Kitty Foiled

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Kitty Foiled
Tom and Jerry series
Kittyfoiledtitle.jpg
Kitty Foiled reissue title card.
Directed by William Hanna
Joseph Barbera
Produced by Fred Quimby
Story by William Hanna
Joseph Barbera
Music by Scott Bradley
Animation by Irven Spence
Kenneth Muse
Irving Levine
Ed Barge
Studio MGM Cartoons
Distributed by Metro-Goldwyn-Mayer
Release date(s)
  • June 1, 1948 (1948-06-01)
  • September 28, 1956 (1956-09-28) (reissue)
Color process Technicolor
Running time 7:22
Language Not language specific
Preceded by The Invisible Mouse
Followed by The Truce Hurts

Kitty Foiled is a 1948 one-reel animated cartoon, the 34th in the Tom and Jerry series. It was created in 1947, and released in 1948. The cartoon was produced by Fred Quimby and directed by William Hanna and Joseph Barbera, with animation by Irven Spence, Kenneth Muse, Irving Levine (animating his only Tom and Jerry cartoon) and Ed Barge. The music was scored by Scott Bradley (making extensive use of The Barber of Seville musical number). This cartoon follows the canary bird named Cuckoo who helps Jerry from Tom.

The title is a play on the novel Kitty Foyle and film.

Plot[edit]

The cartoon starts with a canary named Cuckoo in his birdcage, watching the cat and the mouse chase each other.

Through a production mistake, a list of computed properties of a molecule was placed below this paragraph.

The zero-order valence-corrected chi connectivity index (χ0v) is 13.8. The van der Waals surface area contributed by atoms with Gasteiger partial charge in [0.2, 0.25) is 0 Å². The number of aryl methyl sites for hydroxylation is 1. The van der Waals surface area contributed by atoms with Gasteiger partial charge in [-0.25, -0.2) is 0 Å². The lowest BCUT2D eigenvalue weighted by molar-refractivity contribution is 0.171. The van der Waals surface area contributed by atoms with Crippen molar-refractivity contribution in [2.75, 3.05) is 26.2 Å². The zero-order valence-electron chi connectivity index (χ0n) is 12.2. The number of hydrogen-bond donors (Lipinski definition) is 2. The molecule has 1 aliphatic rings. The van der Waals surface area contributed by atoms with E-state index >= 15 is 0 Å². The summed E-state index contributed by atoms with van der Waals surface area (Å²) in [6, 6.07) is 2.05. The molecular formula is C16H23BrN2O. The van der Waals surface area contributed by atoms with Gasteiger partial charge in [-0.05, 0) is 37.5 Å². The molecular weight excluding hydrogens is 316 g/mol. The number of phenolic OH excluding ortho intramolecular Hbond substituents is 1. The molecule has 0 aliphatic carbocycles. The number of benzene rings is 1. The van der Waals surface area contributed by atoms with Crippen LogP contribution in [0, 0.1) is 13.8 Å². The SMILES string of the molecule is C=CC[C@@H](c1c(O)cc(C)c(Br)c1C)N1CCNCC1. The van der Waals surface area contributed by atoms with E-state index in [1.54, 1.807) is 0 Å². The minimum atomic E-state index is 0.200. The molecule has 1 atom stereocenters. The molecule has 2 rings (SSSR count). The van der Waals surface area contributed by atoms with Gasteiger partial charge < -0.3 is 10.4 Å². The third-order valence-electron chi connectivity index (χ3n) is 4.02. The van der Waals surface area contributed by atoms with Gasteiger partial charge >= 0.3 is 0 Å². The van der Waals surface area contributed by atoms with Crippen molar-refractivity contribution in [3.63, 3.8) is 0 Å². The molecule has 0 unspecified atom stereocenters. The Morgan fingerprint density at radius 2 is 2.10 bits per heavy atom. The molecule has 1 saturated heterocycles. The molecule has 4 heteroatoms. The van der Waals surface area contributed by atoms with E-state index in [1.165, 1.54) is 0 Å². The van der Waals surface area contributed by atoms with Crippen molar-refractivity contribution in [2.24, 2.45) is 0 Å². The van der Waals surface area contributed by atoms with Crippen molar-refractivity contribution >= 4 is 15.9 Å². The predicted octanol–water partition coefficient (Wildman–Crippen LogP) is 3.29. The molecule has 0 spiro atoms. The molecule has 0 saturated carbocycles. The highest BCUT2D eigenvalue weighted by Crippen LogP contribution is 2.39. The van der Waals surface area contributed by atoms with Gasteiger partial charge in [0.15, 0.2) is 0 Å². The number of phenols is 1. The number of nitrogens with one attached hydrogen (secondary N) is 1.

Tom attempts to smash Jerry with a broom, but instead keeps breaking lamps and glasses. Jerry hides in the one unbroken glass and runs away, but Tom picks up the glass and waits for Jerry to emerge from it. When Jerry does, his heart starts pounding and extending out of his chest. Before Tom can club the mouse with the broken end of the broom handle, Cuckoo escapes from his cage by unlatching the base of the cage, which falls onto Tom, flattening his head with a cymbal noise. Tom pursues Jerry into his mousehole, at which Tom's face gets caught, elongating his nose. Tom then spots Cuckoo, chasing it into his cage. The cat leaps for him, but instead gets himself caught inside the cage, which he then seals with the base. He flies onto a table and then runs away as Tom pursues him, but instead Tom pokes himself through the center of the table and swallows Cuckoo. Fortunately for him, the everpresent "cuckoo...cuckoo...cuckoo" gag allows the bird to escape. Tom runs after Cuckoo, during which he rises into the air, and beats his deltoids in the same matter as Cuckoo. Tom grins at Cuckoo until he runs into the wall and three potted plants hit him on the head. The cat recovers and sees Cuckoo pacing away under a fourth pot. He covers the pot and pokes his eye through the hole, and Cuckoo's heart extends out in the same manner as Jerry's. As Tom reaches under the pot to grab Cuckoo, Jerry inserts Tom's tail into the windowsill and snaps the cord. Tom untangles himself and storms after the mouse, and the canary dives down and gives him a lift. They enter the hole, and Tom's nose is once again elongated, but this time, he has swallowed the duo. The mouse and Cuckoo squeeze out and take sanctuary in the mousehole, where the two introduce each other with a handshake and become friends.